Fat burners work best in combination with the following:
- Cardiovascular exercises – these are also known as aerobic exercises, which include jogging, swimming, jumping jacks, tennis, and basketball. Any type of exercise that involves rapid movement and is intended to increase the heartbeat can burn calories.
- Low caloric intake – you can still eat anything you want but in smaller portions. Calculate the calories that you need each day and subtract around 10 or 20% from it.
- Sufficient hydration – this does not necessarily mean that you should drink water all the time. It only means that if you feel thirsty, especially after an intense exercise, you should drink water to satiate your thirst.
Discipline and motivation are also key factors.
Are fat burners safe?
Food supplements that are approved by the Medicines and Healthcare Products Regulatory Agency (MHRA) are generally safe. However, some precautions should be taken. It’s important to carefully examine the ingredients in food supplements that are marketed as fat burners.
Food supplements usually contain natural ingredients that typically don’t have an adverse effect. There are some exceptions of course, and not all fat burners are created equal. People who have the following conditions should be careful in taking any food supplements and weight loss products without consulting their doctor:
- Those with allergies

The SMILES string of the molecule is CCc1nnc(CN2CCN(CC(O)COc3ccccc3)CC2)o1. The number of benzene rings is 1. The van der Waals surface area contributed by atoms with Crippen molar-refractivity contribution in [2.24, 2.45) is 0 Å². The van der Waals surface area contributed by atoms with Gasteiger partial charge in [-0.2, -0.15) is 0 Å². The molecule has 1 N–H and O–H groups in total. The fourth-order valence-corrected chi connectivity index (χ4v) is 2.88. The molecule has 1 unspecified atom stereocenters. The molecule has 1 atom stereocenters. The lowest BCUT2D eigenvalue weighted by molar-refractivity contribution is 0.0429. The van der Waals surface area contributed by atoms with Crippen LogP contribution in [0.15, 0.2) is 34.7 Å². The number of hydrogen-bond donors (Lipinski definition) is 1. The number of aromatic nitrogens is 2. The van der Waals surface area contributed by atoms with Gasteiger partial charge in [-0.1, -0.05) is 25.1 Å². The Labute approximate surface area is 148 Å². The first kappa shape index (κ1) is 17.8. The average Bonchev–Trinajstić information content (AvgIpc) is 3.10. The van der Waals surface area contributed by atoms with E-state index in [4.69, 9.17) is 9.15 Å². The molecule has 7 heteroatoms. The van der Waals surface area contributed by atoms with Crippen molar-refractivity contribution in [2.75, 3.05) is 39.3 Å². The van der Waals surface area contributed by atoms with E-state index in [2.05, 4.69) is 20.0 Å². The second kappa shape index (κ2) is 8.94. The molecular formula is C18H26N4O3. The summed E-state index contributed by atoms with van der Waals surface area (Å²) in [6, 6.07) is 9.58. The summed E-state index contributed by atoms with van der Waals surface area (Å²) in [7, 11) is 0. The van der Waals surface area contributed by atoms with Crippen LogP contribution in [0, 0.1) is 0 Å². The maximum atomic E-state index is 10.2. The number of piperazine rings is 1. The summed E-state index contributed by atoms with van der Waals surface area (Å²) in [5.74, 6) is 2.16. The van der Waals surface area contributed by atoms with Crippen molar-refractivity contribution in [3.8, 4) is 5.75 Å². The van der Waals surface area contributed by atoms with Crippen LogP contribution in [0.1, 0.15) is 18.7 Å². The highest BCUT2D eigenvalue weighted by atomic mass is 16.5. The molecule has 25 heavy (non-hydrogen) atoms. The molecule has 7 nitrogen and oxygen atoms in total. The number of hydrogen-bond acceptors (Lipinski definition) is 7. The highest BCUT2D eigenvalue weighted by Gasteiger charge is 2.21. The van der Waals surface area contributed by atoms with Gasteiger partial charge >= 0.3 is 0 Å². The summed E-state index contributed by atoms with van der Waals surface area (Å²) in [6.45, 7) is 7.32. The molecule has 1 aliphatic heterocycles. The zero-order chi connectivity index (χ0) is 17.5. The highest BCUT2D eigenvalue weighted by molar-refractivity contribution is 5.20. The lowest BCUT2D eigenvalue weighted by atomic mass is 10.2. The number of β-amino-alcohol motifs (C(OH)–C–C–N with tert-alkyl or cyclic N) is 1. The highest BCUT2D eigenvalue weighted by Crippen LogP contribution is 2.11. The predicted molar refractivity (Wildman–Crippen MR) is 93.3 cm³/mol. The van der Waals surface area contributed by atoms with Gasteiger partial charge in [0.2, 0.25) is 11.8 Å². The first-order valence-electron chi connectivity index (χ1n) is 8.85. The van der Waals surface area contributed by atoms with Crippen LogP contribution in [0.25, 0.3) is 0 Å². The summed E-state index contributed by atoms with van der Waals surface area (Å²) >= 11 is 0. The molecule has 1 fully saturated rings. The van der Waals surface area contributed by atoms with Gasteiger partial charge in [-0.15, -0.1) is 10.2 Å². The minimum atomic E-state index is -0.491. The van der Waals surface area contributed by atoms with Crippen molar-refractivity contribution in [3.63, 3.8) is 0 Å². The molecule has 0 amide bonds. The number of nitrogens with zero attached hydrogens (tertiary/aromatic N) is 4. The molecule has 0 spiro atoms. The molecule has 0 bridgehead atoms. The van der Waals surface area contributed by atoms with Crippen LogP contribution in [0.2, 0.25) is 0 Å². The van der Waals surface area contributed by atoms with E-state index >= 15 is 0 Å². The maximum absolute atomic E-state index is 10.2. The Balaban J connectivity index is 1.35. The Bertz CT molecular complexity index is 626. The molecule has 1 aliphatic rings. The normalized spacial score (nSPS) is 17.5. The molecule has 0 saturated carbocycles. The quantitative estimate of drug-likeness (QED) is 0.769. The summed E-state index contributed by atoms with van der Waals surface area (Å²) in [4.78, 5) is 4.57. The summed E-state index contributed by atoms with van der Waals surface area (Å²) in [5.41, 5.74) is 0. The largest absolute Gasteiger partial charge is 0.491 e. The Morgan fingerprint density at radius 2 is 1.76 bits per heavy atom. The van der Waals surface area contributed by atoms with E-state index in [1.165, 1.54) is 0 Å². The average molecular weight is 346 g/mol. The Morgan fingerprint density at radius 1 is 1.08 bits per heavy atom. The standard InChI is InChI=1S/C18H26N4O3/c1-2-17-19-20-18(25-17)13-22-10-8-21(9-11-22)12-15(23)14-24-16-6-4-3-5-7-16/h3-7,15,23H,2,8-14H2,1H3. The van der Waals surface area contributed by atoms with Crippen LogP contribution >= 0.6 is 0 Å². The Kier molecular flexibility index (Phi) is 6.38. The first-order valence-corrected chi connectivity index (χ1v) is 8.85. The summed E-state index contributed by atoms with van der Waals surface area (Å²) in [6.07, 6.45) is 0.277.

- Those who take maintenance medicines
- Pregnant women
- The elderly
- Those who are too young (teenagers and children)
- Those who are not overweight
You should thoroughly research the fat burner(s) you plan to buy. Even products that already have approval from the MHRA should be carefully examined, and you should immediately notify your doctor of any adverse effects.
Do fat burners have side effects?
Even though fat burners are marketed as natural and safe, there are some side-effects to some people. Since most of these products contain stimulants like caffeine, they can cause disruption in your sleep pattern. This is especially true if you do not exercise regularly. Other side-effects include the following:
- Anxiety and nervousness – some fat burners can elevate the level of the stress hormone cortisol, which can increase feelings of anxiety.
- Elevated blood pressure – the stimulants in fat burners cause the heart to beat faster and may also cause the constriction of blood vessels. As a result, blood pressure may become elevated.
- Behaviour changes – some people who take fat burners experience changes in their behaviour. These include irritability, nervousness, and aggressiveness.